Long COVID: 30 percent of people contracting the virus get it
After studying over 1,000 patients infected with COVID-19, researchers at the University of California, Los Angeles, (UCLA) found that about 30 percent develop Post Acute Sequelae of COVID-19 (PASC), or Long COVID, as it is more commonly known.
As the world tries to return to normalcy after waves of COVID infections, the looming question remains over the incidence of 'Long COVID' and the reasons behind it. In its assessment of Long COVID last year, the World Health Organization (WHO) estimated that as many as 20 percent of infected individuals face this condition. Why some individuals are affected by the condition, while most recover, is something that is still being researched.
What are the symptoms of Long COVID?
More than 200 symptoms have been associated with Long COVID. However, fatigue, shortness of breath, cognitive dysfunction, muscle aches, depression, chest pain, and a persistent cough are some of the defining symptoms that the WHO uses to diagnose the condition.
Research conducted so far has not been able to find any correlation between the age of the individuals or the severity of the infection with this condition. While vaccines have been successful in preventing severe COVID, their impact on preventing Long COVID is still being studied, the WHO said on its page.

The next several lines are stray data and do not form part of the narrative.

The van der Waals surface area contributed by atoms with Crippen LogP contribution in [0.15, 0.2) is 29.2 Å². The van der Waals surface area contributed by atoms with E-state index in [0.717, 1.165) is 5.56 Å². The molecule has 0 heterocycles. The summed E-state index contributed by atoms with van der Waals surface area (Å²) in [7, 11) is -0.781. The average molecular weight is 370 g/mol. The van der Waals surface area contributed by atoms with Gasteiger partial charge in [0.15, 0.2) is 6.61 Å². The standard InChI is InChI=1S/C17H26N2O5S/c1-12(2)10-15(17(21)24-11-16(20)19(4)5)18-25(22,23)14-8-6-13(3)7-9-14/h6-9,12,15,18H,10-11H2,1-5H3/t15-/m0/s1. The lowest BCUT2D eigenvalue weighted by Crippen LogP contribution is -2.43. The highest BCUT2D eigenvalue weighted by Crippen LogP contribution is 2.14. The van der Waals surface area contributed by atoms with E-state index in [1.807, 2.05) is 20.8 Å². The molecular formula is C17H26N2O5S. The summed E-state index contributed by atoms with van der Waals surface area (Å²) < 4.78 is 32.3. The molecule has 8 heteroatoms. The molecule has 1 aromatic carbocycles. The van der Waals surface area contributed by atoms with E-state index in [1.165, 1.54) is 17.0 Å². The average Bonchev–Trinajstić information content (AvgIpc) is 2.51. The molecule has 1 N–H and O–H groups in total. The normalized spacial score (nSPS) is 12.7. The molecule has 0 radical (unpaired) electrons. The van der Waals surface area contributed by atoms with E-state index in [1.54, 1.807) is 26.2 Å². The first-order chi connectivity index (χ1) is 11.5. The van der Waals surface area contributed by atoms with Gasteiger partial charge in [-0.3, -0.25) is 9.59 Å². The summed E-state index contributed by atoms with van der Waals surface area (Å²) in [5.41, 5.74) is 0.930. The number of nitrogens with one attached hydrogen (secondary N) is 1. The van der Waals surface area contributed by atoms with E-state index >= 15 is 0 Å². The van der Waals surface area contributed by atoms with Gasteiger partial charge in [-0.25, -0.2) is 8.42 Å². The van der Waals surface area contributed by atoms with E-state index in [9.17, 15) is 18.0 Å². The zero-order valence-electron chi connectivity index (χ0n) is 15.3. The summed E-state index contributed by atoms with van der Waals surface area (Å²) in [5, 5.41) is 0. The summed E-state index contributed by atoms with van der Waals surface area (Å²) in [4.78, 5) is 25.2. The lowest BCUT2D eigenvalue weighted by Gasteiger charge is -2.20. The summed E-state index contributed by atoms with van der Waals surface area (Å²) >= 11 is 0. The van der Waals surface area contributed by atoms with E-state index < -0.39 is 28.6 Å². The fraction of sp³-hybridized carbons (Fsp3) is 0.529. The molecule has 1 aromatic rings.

What the UCLA study is saying
Researchers at UCLA studied 1,038 individuals who were infected with COVID and registered at the Ambulatory Program between April 2020 and February 2021. While some had to be hospitalized, others were treated as outpatients.
The researchers diagnosed the condition in 309 individuals who persistently reported symptoms 60-90 days post-infection or hospitalization. While fatigue and shortness of breath were the most reported symptoms in individuals who were hospitalized, outpatients reported the loss of sense of smell the most, the study found.
From the small sample size analyzed, the researchers found that individuals with a history of hospitalization, diabetes, and a higher body mass index (BMI) were more likely to get Long COVID. In what came across as a surprise to researchers, ethnicity, older age, and socioeconomic status, three factors linked to COVID-19 severity and higher risk of death, were not found to have a link with the condition.
Interestingly, individuals who had undergone an organ transplant or were covered by Medicaid, as compared with commercial health insurance, were less likely to develop Long COVID.
The researchers acknowledged the reporting of symptoms from patients was highly subjective and the limited information on the patients' pre-existing conditions were major weaknesses of the study. However, the researchers also noted this called for better tools to diagnose the condition more accurately.
The findings were published in the Journal of General Internal Medicine.